Other than these amateurish attempts at investigation, expect the Vulcano to also feature a pair of leather-covered sports bucket seats and splashes of carbon fiber throughout the cabin. So much for being a hybrid supercar, right? The Icona Vulcano Titanium’s powertrain is, without question, the biggest departure from the first prototype we saw at the 2013 Shanghai Auto Show.

When it first graced us with its presence in Shanghai, the Vulcano came with two different engines: a twin-turbocharged V-6 or a 6.0-liter V-12. Both engines were combined with electric motors.

The twin-turbo V-6 version, dubbed the H-Competizione, was accompanied by a pair of electric motors, combining to produce 870 horsepower, allowing it run 0 to 60 mph in three seconds to go with a top speed of 215 mph, estimated. The V-6 and the electric motors also worked together to give the Vulcan all-wheel drive.

Meanwhile, the V-12 version, called the H-Turismo, only came with one electric motor. It only had rear-wheel drive. But with the bigger engine, the H-Turismo Vulcan could reach up to 950 horsepower, pushing its 0 to 60 mph time to 2.9 seconds with a top speed that remained at 215mph.

But that was then. Now, Icona has completely taken out any vestiges of being environmentally conscious in favor of a gas-guzzling, Chevrolet -sourced, 6.2-liter supercharged V-8 that was once found in the previous-generation Corvette ZR1 . The output may have dropped to 670 horsepower and 620 pound-feet of torque, but Icona has promised performance modifications that could bring the power level up to well over 1,000 horsepower.

The current iteration now utilizes a paddle-shifted gearbox from Automac Modena to send the juice to the rear wheels, helping the Vulcano reach 0 to 60 mph in 2.8 seconds, 0 to 120 mph in 8.7 seconds, and a top speed of 220 mph. Icona hasn’t released any pricing details on the Vulcano, but if its most recent form ever hits dealerships, expect the price to be well entrenched in the six-figure territory.

In case Icona does push a titanium-bodied Vulcano into the streets, the expense for one of these unpleasant young fellows could be $500,000. A while back when it was being touted as an excellent foe to the ultra-particular blend supercar trinity —  the McLaren P1 GTR AND 2014 Ferraari Laferrari  — it was definitely not hard to throw the Vulcano into that assembling.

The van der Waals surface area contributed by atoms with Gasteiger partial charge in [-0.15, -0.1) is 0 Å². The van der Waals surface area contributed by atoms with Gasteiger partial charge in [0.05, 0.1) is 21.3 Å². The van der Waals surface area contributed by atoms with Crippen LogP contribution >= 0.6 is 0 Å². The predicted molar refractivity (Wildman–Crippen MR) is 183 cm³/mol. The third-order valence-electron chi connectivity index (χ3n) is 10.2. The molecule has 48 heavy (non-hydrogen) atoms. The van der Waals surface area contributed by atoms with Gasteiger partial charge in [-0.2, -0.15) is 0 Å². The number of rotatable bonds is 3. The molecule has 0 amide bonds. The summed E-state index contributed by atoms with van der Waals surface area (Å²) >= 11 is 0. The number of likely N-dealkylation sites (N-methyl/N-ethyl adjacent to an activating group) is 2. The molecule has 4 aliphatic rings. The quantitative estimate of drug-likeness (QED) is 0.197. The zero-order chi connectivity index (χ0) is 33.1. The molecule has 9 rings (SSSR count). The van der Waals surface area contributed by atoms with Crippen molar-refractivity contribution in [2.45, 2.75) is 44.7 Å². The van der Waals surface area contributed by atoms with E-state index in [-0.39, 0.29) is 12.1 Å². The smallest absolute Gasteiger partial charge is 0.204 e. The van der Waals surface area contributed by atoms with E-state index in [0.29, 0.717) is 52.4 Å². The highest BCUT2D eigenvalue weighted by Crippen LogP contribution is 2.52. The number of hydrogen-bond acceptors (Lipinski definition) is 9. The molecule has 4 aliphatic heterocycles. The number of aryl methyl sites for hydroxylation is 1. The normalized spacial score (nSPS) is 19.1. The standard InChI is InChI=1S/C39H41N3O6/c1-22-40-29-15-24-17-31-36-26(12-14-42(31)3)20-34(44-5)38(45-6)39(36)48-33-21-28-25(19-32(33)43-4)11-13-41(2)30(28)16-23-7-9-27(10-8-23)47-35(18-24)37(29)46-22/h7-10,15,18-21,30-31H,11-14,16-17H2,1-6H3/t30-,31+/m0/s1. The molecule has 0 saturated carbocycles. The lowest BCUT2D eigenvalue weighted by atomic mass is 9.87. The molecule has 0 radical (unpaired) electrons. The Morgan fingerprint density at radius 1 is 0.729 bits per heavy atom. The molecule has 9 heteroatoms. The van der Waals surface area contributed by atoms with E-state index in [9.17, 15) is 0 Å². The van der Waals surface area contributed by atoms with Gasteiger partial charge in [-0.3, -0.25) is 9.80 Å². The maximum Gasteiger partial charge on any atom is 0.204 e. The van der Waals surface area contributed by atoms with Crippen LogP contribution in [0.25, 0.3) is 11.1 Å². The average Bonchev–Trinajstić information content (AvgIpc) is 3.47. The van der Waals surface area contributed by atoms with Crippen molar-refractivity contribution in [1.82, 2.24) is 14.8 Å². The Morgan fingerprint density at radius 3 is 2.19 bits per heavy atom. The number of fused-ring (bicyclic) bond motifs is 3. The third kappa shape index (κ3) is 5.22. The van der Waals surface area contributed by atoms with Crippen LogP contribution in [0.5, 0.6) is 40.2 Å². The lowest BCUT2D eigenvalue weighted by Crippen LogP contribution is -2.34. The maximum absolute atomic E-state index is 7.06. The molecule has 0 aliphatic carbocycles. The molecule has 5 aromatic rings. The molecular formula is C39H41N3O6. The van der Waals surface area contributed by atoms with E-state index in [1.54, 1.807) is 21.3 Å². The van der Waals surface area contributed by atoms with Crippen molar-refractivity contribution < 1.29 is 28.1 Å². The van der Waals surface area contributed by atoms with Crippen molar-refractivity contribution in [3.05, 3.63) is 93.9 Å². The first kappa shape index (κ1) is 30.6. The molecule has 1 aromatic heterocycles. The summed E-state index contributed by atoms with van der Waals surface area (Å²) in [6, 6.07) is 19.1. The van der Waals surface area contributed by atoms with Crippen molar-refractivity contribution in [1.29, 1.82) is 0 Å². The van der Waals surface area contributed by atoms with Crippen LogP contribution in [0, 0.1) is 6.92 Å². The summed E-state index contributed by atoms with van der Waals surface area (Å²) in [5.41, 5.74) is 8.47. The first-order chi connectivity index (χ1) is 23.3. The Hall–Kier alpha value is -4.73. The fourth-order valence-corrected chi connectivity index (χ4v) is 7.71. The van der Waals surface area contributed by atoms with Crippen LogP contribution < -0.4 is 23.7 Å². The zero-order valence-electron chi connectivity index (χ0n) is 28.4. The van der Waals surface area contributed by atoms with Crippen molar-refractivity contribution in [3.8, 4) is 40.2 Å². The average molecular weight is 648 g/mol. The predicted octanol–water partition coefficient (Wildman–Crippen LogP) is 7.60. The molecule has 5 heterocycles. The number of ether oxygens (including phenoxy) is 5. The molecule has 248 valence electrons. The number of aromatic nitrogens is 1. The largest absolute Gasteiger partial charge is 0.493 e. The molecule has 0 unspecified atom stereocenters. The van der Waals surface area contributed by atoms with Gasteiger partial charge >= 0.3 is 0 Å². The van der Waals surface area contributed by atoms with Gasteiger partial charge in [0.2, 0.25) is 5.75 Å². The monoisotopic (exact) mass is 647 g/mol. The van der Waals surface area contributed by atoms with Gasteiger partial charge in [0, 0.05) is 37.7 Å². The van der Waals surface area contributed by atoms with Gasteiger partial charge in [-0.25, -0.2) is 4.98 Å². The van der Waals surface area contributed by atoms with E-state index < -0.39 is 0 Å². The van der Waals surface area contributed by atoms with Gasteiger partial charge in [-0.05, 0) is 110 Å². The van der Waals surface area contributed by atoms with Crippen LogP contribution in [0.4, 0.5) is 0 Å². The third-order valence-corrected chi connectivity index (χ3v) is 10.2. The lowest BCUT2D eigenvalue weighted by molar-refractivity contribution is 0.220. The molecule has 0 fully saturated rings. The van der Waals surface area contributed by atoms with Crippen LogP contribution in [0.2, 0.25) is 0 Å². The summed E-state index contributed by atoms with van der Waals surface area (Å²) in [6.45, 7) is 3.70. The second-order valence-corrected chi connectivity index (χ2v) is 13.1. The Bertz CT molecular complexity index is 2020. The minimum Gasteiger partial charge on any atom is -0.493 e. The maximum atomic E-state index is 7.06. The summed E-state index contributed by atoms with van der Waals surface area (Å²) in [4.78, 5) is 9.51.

Regardless, now that Icona has traded creamer advancement for the more normal supercar engine setup, the Vulcano now finds itself going up against an impressive measure more fishes in this fuel-mixed lake. Among them is the 2015 Lamborghini Aventador , Sant'Agata's occupant snorting bah bah.

By sheer name esteem alone, the Icona Vulcano still has a great deal to demonstrate when looked at against the exponentially more settled Aventador . In any case, Icona can exploit its touting so as to baffle atmosphere its all-titanium body, something the Aventador, or some other supercar so far as that is concerned, can't gloat of. That said, it's not care for the Aventador was fabricated from scrap-metal. It's additionally unfathomably lightweight, thanks in extensive part to a body that mostly comprises of aluminum, carbon fiber and SMC. Yet, that shouldn't prevent Icona on the grounds that how about we give credit where it's expected — a titanium-bodied auto is really marvelous. 

Also, even with a littler motor than the Aventador's 6.5-liter V-12 powerhouse, the Vulcano can in any case go toe-to-toe with the Aventador. The Lambo has the slight edge in strength with 700 horses available to its, yet the Vulcano's edge in torque — 620 pound-feet of torque to the Aventador's 507 pounde-feet of torque — makes it to a great degree aggressive in both 0 to 60 mph time (the Aventador can hit that number in 2.9 seconds, one-tenth of a second slower than the Vulcano) and the top rate benchmark ( the Lambo's 215-mph top rate is a bit shy of the Vulcano's 220-mph top pace). 

The Aventador's cost of $379,695 could be well inside of the ball park of what the Icona Vulcano Titanium may cost, yet until we get notification from Icona about the estimating points of interest for its supercar, it’s hard to say.